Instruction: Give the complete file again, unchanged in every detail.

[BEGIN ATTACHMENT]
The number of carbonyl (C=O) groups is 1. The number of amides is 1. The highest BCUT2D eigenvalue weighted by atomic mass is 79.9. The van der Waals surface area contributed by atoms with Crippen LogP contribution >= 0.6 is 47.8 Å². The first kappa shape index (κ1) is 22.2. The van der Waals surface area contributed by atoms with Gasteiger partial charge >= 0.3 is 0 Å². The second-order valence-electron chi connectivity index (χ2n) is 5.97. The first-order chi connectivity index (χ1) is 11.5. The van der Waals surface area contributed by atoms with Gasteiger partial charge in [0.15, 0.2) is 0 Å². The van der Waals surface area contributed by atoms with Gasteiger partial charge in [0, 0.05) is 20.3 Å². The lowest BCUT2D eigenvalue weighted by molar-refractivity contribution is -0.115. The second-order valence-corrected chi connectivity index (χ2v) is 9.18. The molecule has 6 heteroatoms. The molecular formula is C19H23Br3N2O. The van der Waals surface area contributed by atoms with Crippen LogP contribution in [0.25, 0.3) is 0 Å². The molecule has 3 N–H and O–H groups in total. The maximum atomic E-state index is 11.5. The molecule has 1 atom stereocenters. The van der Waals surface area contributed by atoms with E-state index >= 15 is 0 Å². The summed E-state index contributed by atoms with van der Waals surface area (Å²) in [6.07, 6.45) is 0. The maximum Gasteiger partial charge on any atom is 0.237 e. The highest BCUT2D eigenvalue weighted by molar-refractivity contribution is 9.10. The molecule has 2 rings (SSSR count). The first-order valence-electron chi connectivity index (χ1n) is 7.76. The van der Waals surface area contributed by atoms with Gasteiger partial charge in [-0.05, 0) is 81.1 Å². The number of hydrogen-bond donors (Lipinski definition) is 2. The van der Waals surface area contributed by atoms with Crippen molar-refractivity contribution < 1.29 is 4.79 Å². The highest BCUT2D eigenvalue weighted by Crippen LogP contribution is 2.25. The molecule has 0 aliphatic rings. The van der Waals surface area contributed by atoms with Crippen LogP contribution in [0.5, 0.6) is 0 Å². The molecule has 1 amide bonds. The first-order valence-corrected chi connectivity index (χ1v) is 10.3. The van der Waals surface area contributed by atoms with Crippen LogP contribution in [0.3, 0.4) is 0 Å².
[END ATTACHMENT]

The number of carbonyl (C=O) groups is 1. The number of amides is 1. The highest BCUT2D eigenvalue weighted by atomic mass is 79.9. The van der Waals surface area contributed by atoms with Crippen LogP contribution >= 0.6 is 47.8 Å². The first kappa shape index (κ1) is 22.2. The van der Waals surface area contributed by atoms with Gasteiger partial charge >= 0.3 is 0 Å². The second-order valence-electron chi connectivity index (χ2n) is 5.97. The first-order chi connectivity index (χ1) is 11.5. The van der Waals surface area contributed by atoms with Gasteiger partial charge in [0.15, 0.2) is 0 Å². The van der Waals surface area contributed by atoms with Gasteiger partial charge in [0, 0.05) is 20.3 Å². The lowest BCUT2D eigenvalue weighted by molar-refractivity contribution is -0.115. The second-order valence-corrected chi connectivity index (χ2v) is 9.18. The molecule has 6 heteroatoms. The molecular formula is C19H23Br3N2O. The van der Waals surface area contributed by atoms with Crippen LogP contribution in [0.25, 0.3) is 0 Å². The molecule has 3 N–H and O–H groups in total. The maximum atomic E-state index is 11.5. The molecule has 1 atom stereocenters. The van der Waals surface area contributed by atoms with E-state index >= 15 is 0 Å². The summed E-state index contributed by atoms with van der Waals surface area (Å²) in [6.07, 6.45) is 0. The maximum Gasteiger partial charge on any atom is 0.237 e. The highest BCUT2D eigenvalue weighted by molar-refractivity contribution is 9.10. The molecule has 2 rings (SSSR count). The first-order valence-electron chi connectivity index (χ1n) is 7.76. The van der Waals surface area contributed by atoms with Gasteiger partial charge in [-0.05, 0) is 81.1 Å². The number of hydrogen-bond donors (Lipinski definition) is 2. The van der Waals surface area contributed by atoms with Crippen molar-refractivity contribution < 1.29 is 4.79 Å². The highest BCUT2D eigenvalue weighted by Crippen LogP contribution is 2.25. The molecule has 0 aliphatic rings. The van der Waals surface area contributed by atoms with Crippen LogP contribution in [0.5, 0.6) is 0 Å². The molecule has 1 amide bonds. The first-order valence-corrected chi connectivity index (χ1v) is 10.3. The van der Waals surface area contributed by atoms with Crippen LogP contribution in [0.3, 0.4) is 0 Å².